Remember when you were a kid and you wore a pair of goggles into a swimming pool or a lake for the first time? And you were fascinated by how, if you floated juuuust right and your eyeline was EXACTLY at the surface of the water, you could simultaneously see both underwater and out-of-the-water at the same time?
That is how I’ve felt in thinking about the issue of dog rescue from both the perspective of the people who work in dog rescue–and the people who have to deal with the people who work in dog rescue.
If you’ve ever tried to adopt a dog from a rescue, chances are good you may have been a little surprised (to put it kindly) by the adoption process. It can be rigorous–a hefty adoption fee, a home check by a rescue worker, and an application that writer (and attempted adopter) Emily Yoffe refers to as an “inquisition” in her piece for Slate called “No Pet For You.” You may have even actually gotten through the application, only to be rejected in the end–and I bet (like Yoffe) you’re pretty pissed about that.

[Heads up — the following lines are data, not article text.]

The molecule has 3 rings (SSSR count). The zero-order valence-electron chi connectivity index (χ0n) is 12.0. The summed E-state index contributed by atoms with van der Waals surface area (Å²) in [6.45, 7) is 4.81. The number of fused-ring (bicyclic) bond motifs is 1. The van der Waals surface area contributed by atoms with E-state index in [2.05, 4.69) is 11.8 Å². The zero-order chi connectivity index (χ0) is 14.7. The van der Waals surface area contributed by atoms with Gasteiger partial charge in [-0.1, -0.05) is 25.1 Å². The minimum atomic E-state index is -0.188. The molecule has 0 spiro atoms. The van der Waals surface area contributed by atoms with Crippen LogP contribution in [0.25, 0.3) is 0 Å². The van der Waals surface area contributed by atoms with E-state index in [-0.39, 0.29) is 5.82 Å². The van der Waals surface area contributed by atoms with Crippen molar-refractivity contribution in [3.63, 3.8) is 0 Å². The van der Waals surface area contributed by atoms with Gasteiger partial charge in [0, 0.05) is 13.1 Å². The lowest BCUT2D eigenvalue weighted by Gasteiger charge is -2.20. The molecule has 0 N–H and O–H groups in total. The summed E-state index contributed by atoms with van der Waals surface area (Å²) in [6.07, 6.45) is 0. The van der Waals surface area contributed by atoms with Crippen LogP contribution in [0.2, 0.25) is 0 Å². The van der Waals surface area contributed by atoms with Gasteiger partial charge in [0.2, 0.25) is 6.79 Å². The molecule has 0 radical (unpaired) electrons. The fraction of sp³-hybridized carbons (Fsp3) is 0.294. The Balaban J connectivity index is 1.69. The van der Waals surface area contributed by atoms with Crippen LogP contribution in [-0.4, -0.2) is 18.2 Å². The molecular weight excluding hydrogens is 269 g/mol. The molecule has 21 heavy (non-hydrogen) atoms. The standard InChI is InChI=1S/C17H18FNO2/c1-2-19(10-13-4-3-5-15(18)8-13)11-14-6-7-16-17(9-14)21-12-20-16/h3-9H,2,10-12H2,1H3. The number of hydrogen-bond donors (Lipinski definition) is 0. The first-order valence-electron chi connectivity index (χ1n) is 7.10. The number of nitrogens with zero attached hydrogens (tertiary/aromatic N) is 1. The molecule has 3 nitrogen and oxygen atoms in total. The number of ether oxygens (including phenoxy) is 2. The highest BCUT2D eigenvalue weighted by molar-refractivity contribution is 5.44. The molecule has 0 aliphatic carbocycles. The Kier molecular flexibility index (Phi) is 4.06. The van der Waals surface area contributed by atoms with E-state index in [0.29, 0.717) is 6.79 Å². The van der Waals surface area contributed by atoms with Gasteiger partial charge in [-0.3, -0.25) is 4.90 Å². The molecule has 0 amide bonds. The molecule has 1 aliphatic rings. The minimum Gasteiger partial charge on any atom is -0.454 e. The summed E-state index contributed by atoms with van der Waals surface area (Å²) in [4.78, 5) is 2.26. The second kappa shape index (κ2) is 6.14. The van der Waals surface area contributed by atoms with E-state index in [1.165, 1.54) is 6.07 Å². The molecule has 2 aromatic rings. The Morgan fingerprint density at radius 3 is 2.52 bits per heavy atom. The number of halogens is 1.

My own experience with adopting my dog Chance was remarkably easy–I filled out an application at a booth at a big adoption event, handed over $350, and left with a puppy. The hardest part was the frantically hushed argument with my then-boyfriend as we attempted to answer the question, “How much do you expect to spend on your dog in any given year?” I thought I was low-balling with $2,000, but my then-boyfriend was horrified and said he expected more like $600. (Long story short–I was right, he dumped me six months later, and I’m happier with Chance than I ever was with Then-Boyfriend.) So we’re proof that sometimes you don’t need to be background-checked like a child-care worker in order to be a successful rescue story.